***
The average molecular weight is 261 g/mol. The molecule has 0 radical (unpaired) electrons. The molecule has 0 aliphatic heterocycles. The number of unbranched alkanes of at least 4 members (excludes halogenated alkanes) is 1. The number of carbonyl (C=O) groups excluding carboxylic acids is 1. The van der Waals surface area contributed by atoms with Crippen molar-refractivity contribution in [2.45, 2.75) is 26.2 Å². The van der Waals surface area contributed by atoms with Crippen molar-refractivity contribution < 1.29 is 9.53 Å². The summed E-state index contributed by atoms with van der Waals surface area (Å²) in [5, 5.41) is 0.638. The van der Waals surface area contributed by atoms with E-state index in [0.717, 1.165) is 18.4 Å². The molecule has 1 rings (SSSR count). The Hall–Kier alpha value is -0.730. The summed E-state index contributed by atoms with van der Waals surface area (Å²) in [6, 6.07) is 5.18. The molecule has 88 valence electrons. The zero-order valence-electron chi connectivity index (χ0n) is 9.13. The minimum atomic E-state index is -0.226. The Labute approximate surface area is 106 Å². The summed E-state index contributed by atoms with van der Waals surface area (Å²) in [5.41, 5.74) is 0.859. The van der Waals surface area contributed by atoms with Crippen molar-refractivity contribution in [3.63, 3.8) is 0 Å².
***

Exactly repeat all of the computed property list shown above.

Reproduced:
The average molecular weight is 261 g/mol. The molecule has 0 radical (unpaired) electrons. The molecule has 0 aliphatic heterocycles. The number of unbranched alkanes of at least 4 members (excludes halogenated alkanes) is 1. The number of carbonyl (C=O) groups excluding carboxylic acids is 1. The van der Waals surface area contributed by atoms with Crippen molar-refractivity contribution in [2.45, 2.75) is 26.2 Å². The van der Waals surface area contributed by atoms with Crippen molar-refractivity contribution < 1.29 is 9.53 Å². The summed E-state index contributed by atoms with van der Waals surface area (Å²) in [5, 5.41) is 0.638. The van der Waals surface area contributed by atoms with E-state index in [0.717, 1.165) is 18.4 Å². The molecule has 1 rings (SSSR count). The Hall–Kier alpha value is -0.730. The summed E-state index contributed by atoms with van der Waals surface area (Å²) in [6, 6.07) is 5.18. The molecule has 88 valence electrons. The zero-order valence-electron chi connectivity index (χ0n) is 9.13. The minimum atomic E-state index is -0.226. The Labute approximate surface area is 106 Å². The summed E-state index contributed by atoms with van der Waals surface area (Å²) in [5.41, 5.74) is 0.859. The van der Waals surface area contributed by atoms with Crippen molar-refractivity contribution in [3.63, 3.8) is 0 Å².